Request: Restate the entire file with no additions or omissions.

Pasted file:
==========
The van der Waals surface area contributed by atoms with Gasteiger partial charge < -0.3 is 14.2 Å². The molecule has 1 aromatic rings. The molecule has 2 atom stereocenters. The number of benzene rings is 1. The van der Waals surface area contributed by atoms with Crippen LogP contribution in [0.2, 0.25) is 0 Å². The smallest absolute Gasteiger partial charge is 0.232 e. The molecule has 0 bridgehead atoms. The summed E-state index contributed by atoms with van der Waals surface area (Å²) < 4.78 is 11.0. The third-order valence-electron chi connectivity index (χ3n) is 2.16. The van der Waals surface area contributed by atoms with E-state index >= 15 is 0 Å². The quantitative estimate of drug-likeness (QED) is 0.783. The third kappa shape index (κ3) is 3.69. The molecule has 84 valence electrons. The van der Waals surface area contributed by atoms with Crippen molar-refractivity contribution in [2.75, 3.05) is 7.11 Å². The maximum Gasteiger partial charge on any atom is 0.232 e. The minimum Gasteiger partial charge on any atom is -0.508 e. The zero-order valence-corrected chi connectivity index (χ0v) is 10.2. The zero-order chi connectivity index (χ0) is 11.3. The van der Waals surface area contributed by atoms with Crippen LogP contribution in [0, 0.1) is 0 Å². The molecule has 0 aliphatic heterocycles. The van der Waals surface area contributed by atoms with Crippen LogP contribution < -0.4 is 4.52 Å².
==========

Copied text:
The van der Waals surface area contributed by atoms with Gasteiger partial charge < -0.3 is 14.2 Å². The molecule has 1 aromatic rings. The molecule has 2 atom stereocenters. The number of benzene rings is 1. The van der Waals surface area contributed by atoms with Crippen LogP contribution in [0.2, 0.25) is 0 Å². The smallest absolute Gasteiger partial charge is 0.232 e. The molecule has 0 bridgehead atoms. The summed E-state index contributed by atoms with van der Waals surface area (Å²) < 4.78 is 11.0. The third-order valence-electron chi connectivity index (χ3n) is 2.16. The van der Waals surface area contributed by atoms with E-state index >= 15 is 0 Å². The quantitative estimate of drug-likeness (QED) is 0.783. The third kappa shape index (κ3) is 3.69. The molecule has 84 valence electrons. The van der Waals surface area contributed by atoms with Crippen molar-refractivity contribution in [2.75, 3.05) is 7.11 Å². The maximum Gasteiger partial charge on any atom is 0.232 e. The minimum Gasteiger partial charge on any atom is -0.508 e. The zero-order valence-corrected chi connectivity index (χ0v) is 10.2. The zero-order chi connectivity index (χ0) is 11.3. The van der Waals surface area contributed by atoms with Crippen LogP contribution in [0, 0.1) is 0 Å². The molecule has 0 aliphatic heterocycles. The van der Waals surface area contributed by atoms with Crippen LogP contribution < -0.4 is 4.52 Å².